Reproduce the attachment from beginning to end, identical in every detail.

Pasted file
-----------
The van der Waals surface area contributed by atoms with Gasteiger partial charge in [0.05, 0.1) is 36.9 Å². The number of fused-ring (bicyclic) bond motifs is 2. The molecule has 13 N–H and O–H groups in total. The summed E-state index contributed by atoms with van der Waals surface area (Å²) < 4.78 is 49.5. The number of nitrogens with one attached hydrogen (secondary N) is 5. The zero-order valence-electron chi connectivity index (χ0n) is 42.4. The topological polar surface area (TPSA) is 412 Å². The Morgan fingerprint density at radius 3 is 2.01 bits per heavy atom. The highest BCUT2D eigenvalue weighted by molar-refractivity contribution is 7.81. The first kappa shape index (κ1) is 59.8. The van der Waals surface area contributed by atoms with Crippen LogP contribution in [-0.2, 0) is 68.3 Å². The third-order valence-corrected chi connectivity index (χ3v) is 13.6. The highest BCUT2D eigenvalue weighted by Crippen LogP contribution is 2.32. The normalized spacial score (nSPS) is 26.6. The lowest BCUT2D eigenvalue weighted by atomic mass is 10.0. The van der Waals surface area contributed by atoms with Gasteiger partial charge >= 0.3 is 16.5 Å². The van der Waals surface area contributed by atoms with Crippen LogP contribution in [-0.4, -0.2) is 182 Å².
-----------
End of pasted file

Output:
The van der Waals surface area contributed by atoms with Gasteiger partial charge in [0.05, 0.1) is 36.9 Å². The number of fused-ring (bicyclic) bond motifs is 2. The molecule has 13 N–H and O–H groups in total. The summed E-state index contributed by atoms with van der Waals surface area (Å²) < 4.78 is 49.5. The number of nitrogens with one attached hydrogen (secondary N) is 5. The zero-order valence-electron chi connectivity index (χ0n) is 42.4. The topological polar surface area (TPSA) is 412 Å². The Morgan fingerprint density at radius 3 is 2.01 bits per heavy atom. The highest BCUT2D eigenvalue weighted by molar-refractivity contribution is 7.81. The first kappa shape index (κ1) is 59.8. The van der Waals surface area contributed by atoms with Crippen LogP contribution in [-0.2, 0) is 68.3 Å². The third-order valence-corrected chi connectivity index (χ3v) is 13.6. The highest BCUT2D eigenvalue weighted by Crippen LogP contribution is 2.32. The normalized spacial score (nSPS) is 26.6. The lowest BCUT2D eigenvalue weighted by atomic mass is 10.0. The van der Waals surface area contributed by atoms with Gasteiger partial charge >= 0.3 is 16.5 Å². The van der Waals surface area contributed by atoms with Crippen LogP contribution in [-0.4, -0.2) is 182 Å².